Here, the arbitrator did construe the contract (focusing, per usual, on its language) and did find an agreement to permit class arbitration. So to overturn his decision, we would have to rely on a finding that he misapprehended the parties’ intent. But § 10(a)(4) bars that course: It permits courts to vacate an arbitral decision only when the arbitrator strayed from his delegated task of interpreting a contract, not when he performed that task poorly. Slip Op. at 7.
In sum, because the arbitrator’s decision was grounded in the language of the contract, the Court was obligated to defer to that decision. Thus, the Court again confirmed the broad powers given to an arbitrator, and in particular the breadth of that power as to contract construction. Under the FAA, where parties have agreed to have their disputes resolved through arbitration, the construction of their contract will be the sole province of the arbitrator irrespective of the quality of the resulting decision. Assuming the arbitrator makes a good-faith effort at construing the contract, arguments regarding the merits of the arbitrator’s construction are “not properly addressed to a court.” Further, convincing a court that the arbitrator made an error – “even [a] grave error” –will not be sufficient to overturn his or her decision. As Justice Elena Kagan stated simply, “[t]he arbitrator’s construction [of the contract] holds, however good, bad, or ugly.”
The result in Oxford Health stands in contrast to the Court’s expressed distaste for class arbitration articulated in its recent decisions in Stolt-Nielsen and AT&T Mobility, LLC v. Concepcion, 131 S. Ct. 1740 (2011) (upholding class-action waiver in consumer contract), both of which found that class arbitration was unavailable and effectively closed the door on the plaintiffs’ ability to obtain class relief. In Oxford Health, a concurring opinion by Justice Samuel Alito demonstrates that this disposition still exists, particularly among the Court’s conservative justices. As the concurring opinion states bluntly: “were [we] reviewing the arbitrator’s interpretation of the contract de novo, we would have little trouble concluding that he [erred].” Ultimately, however, even the concurring justices explained that they were constrained by the deference due to the arbitrator under the FAA.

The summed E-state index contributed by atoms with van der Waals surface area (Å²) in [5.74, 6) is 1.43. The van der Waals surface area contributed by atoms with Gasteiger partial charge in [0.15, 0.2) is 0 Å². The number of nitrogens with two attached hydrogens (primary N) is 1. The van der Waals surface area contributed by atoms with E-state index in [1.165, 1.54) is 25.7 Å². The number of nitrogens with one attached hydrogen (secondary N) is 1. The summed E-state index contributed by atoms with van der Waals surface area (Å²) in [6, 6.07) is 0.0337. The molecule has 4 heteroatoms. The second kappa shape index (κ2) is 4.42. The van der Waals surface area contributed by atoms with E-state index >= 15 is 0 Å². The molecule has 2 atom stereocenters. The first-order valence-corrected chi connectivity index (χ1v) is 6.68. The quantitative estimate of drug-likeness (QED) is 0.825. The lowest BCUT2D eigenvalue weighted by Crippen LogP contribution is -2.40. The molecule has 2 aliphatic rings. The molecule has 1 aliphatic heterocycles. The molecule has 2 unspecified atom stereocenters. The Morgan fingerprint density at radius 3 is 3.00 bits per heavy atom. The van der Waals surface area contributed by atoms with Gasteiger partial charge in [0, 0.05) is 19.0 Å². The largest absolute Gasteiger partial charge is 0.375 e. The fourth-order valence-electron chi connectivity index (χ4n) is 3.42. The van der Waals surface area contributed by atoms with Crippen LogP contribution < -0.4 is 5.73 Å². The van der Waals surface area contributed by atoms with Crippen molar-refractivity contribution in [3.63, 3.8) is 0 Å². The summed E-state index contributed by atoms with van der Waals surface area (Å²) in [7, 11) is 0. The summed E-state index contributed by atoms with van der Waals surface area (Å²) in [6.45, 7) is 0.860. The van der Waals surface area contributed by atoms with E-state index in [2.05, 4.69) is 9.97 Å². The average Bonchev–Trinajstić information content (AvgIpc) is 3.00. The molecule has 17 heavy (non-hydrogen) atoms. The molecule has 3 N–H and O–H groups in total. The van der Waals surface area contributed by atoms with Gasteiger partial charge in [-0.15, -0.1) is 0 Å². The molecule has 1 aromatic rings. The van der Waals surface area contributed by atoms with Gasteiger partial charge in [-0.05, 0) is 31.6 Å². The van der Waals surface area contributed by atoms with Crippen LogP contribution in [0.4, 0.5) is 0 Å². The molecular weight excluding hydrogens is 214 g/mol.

For practitioners, the most important lesson is simple. If you are representing an entity that is using arbitration as its dispute resolution mechanism and wish to avoid the risk of a class-wide dispute, an express class-action waiver should be incorporated into the arbitration clause. Going forward, a clause that is “silent” on class arbitration will not be sufficient, as arbitrator(s) who wish to imply a right to class arbitration will be able to thread the needle between Stolt-Nielsen and Oxford Health by grounding any decision in the language of the contract. An express class-action waiver will prevent the arbitrator from even reaching the issue.
In addition, the Oxford Health Court noted that it “would [have faced] a different issue if Oxford had argued below that the availability of class arbitration [was] a so-called question of arbitrability.” In other words, Oxford might have argued that whether the admittedly binding arbitration clause permitted class arbitration (by binding absent parties) was a gateway issue that required resolution by the court. Had Oxford raised the argument, the Court would have addressed the more difficult question of whether a court or the arbitrator was competent to decide the class arbitration question. Accordingly, parties opposing efforts to impose class arbitration are likely better served by arguing that whether an agreement authorizes class arbitration is a “question of arbitrability” for the courts, rather than submitting the question to the arbitrator from the outset.
The subject of class arbitration continues to be of significant interest to the Court. It has now decided three class arbitration classes since 2010, and will resolve one more (Am. Express Co. v. Italian Colors Rest.) before this term is completed. Further, the Court’s focus on arbitration law will continue into the next term. On June 10, 2013, the Court granted cert in BG Group PLC v. Argentina, which will give the Court an opportunity to determine how much power U.S. courts have over international arbitration proceedings linked to bilateral investment treaties handled by U.S.-based arbitration panels. As we have noted in past alerts, arbitration law will only continue to mature as the Court continues to refine the rules.